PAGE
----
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Research Themes

Does Harm Matter More than 'Crime'?

The central theme here is a consideration of the significance of harm rather than crime as a key set of social problems and thereby raises questions such as, how can we measure harms and what via what sources of data, and in this context a key aim is to develop ‘bottom-up’ (that is, quasi-epidemiological) harm audits which can be used in a variety of contexts (for example, in a local geographical area, or within specific settings, such as prisons). Further questions raised include, how can we categorise, conceptualise and theorise harms; how might we prioritise amongst identified harms; what are the relationships between harms and crimes; how might harms be more effectively treated through public and social policy, not least through welfare, rather than criminal justice policy.

The Uses and Abuses of Evidence in Criminal Justice?

The theme of this strand of work is around the nature of evidence. Thus we address questions such as: how is this evidence mobilized, gathered, assessed, prioritised, by what agencies and institutions, and so on; how does evidence relate, or does not relate, to policy, for example through the long-term focus on ‘what works’ or via the distinction between policy led-evidence and evidence-led policy. What historical lessons might be learnt from as regards the uses and abuses of evidence – and to what extent has this learning taken place? This also indicates the nature and use of evidence in the form of research: what and who counts as sources of research data and why, what methods tend to be prioritised over others and why, what research gets funded and how this relates to the relative legitimacy of such research, and so on. In short, how do various forms of evidence generate or potentially mitigate harm?

From Criminalisation to De-Criminalisation?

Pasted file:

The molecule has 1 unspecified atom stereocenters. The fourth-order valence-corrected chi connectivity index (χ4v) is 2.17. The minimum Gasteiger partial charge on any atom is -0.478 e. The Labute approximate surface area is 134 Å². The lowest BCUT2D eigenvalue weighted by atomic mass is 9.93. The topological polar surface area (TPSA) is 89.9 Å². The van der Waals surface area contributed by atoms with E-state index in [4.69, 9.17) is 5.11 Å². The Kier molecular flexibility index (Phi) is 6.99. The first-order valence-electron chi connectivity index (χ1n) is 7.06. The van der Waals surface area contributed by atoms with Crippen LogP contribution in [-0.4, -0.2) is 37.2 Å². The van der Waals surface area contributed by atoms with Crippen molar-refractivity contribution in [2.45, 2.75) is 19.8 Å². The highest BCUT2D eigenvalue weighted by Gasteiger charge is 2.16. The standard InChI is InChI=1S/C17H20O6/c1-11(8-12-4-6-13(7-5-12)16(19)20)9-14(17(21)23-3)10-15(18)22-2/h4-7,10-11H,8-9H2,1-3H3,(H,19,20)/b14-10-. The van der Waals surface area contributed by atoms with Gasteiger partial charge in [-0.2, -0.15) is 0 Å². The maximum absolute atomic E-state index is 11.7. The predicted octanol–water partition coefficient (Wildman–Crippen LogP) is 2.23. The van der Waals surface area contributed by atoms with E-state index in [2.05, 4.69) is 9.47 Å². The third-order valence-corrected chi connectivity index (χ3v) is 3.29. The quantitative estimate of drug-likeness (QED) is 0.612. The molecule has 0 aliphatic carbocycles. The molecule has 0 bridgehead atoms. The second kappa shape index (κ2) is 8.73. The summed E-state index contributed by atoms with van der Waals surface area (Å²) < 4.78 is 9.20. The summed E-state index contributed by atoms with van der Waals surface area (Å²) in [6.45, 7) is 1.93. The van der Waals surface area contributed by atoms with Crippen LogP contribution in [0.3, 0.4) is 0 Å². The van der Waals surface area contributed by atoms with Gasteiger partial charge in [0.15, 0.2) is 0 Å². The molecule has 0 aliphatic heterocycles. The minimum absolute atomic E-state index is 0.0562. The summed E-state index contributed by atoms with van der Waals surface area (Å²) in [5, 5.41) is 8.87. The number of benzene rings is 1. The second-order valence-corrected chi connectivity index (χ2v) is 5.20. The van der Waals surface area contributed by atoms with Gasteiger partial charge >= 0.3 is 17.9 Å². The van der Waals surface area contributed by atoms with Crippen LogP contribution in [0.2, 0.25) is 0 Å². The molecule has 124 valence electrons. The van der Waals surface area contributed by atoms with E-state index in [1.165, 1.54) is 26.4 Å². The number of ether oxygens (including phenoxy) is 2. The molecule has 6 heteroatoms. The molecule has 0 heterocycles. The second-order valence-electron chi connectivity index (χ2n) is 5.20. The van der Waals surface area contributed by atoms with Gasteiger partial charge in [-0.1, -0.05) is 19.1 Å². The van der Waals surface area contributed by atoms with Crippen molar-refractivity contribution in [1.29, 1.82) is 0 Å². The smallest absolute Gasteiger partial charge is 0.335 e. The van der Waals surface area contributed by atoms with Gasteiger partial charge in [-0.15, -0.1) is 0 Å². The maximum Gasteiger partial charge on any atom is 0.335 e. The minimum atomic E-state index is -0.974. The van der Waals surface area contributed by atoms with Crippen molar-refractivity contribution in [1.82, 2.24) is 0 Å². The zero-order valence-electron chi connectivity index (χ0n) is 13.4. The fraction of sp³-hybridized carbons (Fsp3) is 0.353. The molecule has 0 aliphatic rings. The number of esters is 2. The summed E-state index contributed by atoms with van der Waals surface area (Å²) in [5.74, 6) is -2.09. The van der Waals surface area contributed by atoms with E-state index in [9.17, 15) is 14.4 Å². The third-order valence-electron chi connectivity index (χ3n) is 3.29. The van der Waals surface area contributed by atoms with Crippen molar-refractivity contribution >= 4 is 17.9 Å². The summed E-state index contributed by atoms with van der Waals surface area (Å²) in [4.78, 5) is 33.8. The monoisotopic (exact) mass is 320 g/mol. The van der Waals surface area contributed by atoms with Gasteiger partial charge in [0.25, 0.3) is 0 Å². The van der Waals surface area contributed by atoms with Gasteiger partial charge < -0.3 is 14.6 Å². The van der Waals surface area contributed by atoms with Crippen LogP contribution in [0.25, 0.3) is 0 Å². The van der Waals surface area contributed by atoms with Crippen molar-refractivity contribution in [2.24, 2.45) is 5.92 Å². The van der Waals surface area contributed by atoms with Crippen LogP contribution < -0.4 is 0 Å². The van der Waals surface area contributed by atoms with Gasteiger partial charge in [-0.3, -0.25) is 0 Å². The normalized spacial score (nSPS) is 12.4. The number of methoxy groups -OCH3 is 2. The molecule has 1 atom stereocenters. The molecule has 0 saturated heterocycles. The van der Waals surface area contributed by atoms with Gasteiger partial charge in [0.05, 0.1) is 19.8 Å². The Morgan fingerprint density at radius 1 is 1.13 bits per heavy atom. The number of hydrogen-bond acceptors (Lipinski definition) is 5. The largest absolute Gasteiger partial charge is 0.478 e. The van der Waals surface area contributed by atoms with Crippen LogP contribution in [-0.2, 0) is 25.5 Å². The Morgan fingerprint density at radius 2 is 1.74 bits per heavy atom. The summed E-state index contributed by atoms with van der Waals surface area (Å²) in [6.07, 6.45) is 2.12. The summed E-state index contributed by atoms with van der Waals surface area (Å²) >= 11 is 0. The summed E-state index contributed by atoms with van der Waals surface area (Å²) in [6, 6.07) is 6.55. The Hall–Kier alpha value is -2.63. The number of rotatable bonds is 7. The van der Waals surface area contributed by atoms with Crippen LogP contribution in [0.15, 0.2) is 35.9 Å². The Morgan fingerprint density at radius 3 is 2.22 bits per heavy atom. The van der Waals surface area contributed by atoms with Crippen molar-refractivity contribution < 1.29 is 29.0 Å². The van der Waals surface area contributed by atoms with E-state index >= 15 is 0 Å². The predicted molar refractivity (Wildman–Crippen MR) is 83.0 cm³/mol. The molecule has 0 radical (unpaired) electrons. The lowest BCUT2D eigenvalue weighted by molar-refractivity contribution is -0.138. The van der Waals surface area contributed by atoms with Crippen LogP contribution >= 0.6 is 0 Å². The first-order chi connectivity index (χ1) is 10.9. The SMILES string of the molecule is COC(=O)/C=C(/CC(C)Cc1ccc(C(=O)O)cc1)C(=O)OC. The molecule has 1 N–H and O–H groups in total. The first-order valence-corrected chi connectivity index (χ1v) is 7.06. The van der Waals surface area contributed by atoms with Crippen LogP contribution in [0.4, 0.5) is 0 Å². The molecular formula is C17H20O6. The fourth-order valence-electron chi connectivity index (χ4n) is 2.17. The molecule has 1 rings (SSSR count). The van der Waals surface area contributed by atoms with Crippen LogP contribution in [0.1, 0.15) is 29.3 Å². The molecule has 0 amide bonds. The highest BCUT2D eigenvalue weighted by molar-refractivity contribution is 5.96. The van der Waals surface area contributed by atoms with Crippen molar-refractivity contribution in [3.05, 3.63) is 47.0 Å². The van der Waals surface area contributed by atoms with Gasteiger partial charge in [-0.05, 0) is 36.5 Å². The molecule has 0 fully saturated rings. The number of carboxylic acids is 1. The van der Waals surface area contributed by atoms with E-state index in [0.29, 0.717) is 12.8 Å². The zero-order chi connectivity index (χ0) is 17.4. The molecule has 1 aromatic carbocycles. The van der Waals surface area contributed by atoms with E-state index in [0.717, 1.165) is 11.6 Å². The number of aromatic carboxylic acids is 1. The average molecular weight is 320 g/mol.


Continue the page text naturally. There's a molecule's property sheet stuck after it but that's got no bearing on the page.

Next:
Here, we consider the ways in which and the extent to which criminalisation, through criminal justice systems and processes, themselves cause significant forms of harm – physical, psychological, social and economic. Can these be prevented and/or ameliorated? If so, how? If not, how should we explore alternatives to criminal justice and criminalisation as responses to personal and social troubles? Thus we will consider alternative responses to ‘crime’ – through social, public and economic policy, via the lenses of both comparative research as well as academic engagement with counter-hegemonic activities – which reduce reliance on criminal justice and criminalization as primary mechanisms means of governing social problems and problematised populations.

Further coherence between these themes is maintained in two ways.

First, through a shared commitment to comparative and innovative methodologies, not least those which challenge both ‘top-down’ and positivistic conceptions of knowledge-production and use and which require engagement with a diverse range of stakeholders.

Second, via a general  commitment to public engagement academics and students, policy-makers, practitioners, non-governmental stakeholders at all levels, within and beyond the criminal justice and welfare sectors, as well as with wider publics.